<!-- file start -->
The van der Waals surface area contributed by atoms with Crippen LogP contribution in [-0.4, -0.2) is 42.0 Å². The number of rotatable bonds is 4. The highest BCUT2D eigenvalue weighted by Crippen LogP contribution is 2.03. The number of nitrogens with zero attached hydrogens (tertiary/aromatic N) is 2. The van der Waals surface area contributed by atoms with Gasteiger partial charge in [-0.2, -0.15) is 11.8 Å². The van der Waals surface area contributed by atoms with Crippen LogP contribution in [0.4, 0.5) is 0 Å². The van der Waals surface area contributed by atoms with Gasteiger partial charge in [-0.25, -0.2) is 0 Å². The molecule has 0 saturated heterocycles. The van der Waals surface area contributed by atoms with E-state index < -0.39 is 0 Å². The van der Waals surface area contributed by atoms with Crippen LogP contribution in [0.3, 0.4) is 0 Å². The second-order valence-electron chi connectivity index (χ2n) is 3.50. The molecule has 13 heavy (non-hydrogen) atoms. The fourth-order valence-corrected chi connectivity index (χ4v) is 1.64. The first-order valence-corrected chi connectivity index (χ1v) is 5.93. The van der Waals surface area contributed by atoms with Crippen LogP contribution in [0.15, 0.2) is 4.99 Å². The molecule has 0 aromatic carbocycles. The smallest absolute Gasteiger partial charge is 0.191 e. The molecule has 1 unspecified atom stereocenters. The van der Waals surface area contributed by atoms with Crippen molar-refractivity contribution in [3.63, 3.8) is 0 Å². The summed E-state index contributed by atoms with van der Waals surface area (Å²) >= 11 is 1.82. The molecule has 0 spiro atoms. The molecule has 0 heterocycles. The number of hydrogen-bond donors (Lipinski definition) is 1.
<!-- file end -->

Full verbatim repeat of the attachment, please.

The van der Waals surface area contributed by atoms with Crippen LogP contribution in [-0.4, -0.2) is 42.0 Å². The number of rotatable bonds is 4. The highest BCUT2D eigenvalue weighted by Crippen LogP contribution is 2.03. The number of nitrogens with zero attached hydrogens (tertiary/aromatic N) is 2. The van der Waals surface area contributed by atoms with Gasteiger partial charge in [-0.2, -0.15) is 11.8 Å². The van der Waals surface area contributed by atoms with Crippen LogP contribution in [0.4, 0.5) is 0 Å². The van der Waals surface area contributed by atoms with Gasteiger partial charge in [-0.25, -0.2) is 0 Å². The molecule has 0 saturated heterocycles. The van der Waals surface area contributed by atoms with E-state index < -0.39 is 0 Å². The van der Waals surface area contributed by atoms with Crippen LogP contribution in [0.3, 0.4) is 0 Å². The second-order valence-electron chi connectivity index (χ2n) is 3.50. The molecule has 13 heavy (non-hydrogen) atoms. The fourth-order valence-corrected chi connectivity index (χ4v) is 1.64. The first-order valence-corrected chi connectivity index (χ1v) is 5.93. The van der Waals surface area contributed by atoms with Crippen LogP contribution in [0.15, 0.2) is 4.99 Å². The molecule has 0 aromatic carbocycles. The smallest absolute Gasteiger partial charge is 0.191 e. The molecule has 1 unspecified atom stereocenters. The van der Waals surface area contributed by atoms with Crippen molar-refractivity contribution in [3.63, 3.8) is 0 Å². The summed E-state index contributed by atoms with van der Waals surface area (Å²) >= 11 is 1.82. The molecule has 0 spiro atoms. The molecule has 0 heterocycles. The number of hydrogen-bond donors (Lipinski definition) is 1.